SO… does that mean that we don’t have to worry about consequences? No, I’m afraid we do. God forgave David, but there were consequences. The child that he and Bathsheba conceived did indeed die. Furthermore, David will suffer other consequences within his own family as we will hear next week. But there will also be life. David will be led through it all. It won’t be easy, but he will make it through. He and Bathseba will have another son – named Solomon. He will be king after David – he will be in the human lineage of our own Lord Jesus, and he will erect a stunningly glorious temple dedicated to the glory of God.
God is so good and so lovingly gracious to us. God sent his own son into the world to pay the penalty of our sin so that we might have life – here on this earth and eternally in fellowship with him. Yes our wrong words and misdeeds have consequences, but we are called to stop and take a good look at ourselves on a regular basis – a look from God’s point of view, to see our words and actions and inner motivation from the perspective of God’s perfect will for us as it revealed in holy scripture. Each week, our worship is shaped by a familiar pattern with this very thing in mind. We gather and approach God in Praise and thanksgiving. Immediately then we come to God in confession of the things we have done and allowed to be done, or neglected to do that are against the laws of Love – Love for God and love for neighbor. We do this corporately, as the body of Christ and then individually in silent prayer. We then hear the blessed words of assurance that we are loved and forgiven by God. Then, and only then, are we ready to hear the word of God read and proclaimed. We respond in affirmation of our faith, and prayer and often with receiving the sacraments, as we will do today. We are fed by the word and the bread of life. We are then sent out into the world to live and love as we are called to do.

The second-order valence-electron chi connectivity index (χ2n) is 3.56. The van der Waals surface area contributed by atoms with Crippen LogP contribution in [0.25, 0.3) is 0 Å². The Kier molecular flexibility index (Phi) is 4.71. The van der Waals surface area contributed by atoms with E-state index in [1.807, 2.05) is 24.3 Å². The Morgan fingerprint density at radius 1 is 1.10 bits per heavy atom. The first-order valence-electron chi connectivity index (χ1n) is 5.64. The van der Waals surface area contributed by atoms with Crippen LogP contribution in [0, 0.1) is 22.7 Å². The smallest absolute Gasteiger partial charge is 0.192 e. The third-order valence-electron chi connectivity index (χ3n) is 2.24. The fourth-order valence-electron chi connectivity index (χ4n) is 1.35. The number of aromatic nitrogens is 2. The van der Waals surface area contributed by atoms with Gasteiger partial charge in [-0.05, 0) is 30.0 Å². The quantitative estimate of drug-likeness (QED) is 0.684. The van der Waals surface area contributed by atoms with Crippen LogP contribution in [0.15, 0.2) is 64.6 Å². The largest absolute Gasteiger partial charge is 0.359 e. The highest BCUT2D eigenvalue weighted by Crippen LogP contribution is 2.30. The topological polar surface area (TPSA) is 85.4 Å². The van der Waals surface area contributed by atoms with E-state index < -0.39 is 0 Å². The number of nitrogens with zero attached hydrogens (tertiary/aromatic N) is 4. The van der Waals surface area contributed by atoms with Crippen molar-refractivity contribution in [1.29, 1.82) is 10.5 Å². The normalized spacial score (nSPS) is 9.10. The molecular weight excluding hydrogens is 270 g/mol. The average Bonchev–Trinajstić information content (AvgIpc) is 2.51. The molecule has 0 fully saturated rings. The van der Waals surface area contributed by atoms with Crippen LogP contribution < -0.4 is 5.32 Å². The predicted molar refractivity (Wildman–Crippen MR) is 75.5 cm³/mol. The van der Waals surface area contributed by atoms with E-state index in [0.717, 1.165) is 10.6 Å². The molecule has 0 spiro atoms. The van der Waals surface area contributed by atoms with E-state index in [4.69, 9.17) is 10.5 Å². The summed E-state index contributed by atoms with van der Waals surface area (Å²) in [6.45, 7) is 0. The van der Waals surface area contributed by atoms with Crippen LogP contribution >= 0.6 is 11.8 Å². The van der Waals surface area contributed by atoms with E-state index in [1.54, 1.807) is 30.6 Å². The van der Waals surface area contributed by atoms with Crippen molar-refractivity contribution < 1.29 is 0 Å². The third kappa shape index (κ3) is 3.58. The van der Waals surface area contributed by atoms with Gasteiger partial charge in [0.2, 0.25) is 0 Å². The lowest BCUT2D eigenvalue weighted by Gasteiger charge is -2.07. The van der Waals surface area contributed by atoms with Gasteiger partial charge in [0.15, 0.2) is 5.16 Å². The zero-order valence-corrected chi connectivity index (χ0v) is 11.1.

God appointed David to led the people of Israel and gave him the gifts and skills to do so. David was not a perfect man – not at all. But he was a faithful man who loved God more than he loved anything else and God loved him and forgave him, and that is the truth. It is also true for each and every one of you. For you see, God assures us through the pages of scripture that each of us has been given particular gifts and circumstances so that we can live as the children of God. None of us are perfect either. But all of us are invited to come to God, to confess our sins, to be forgiven, strengthened for the road ahead and to be sent out into the world as instruments of the Kingdom of God. We are to speak the truth in love, to love and Christ loves us and to tell anyone who will listen where to find pardon, grace and the very bread of life.
So may it be for us today. Amen.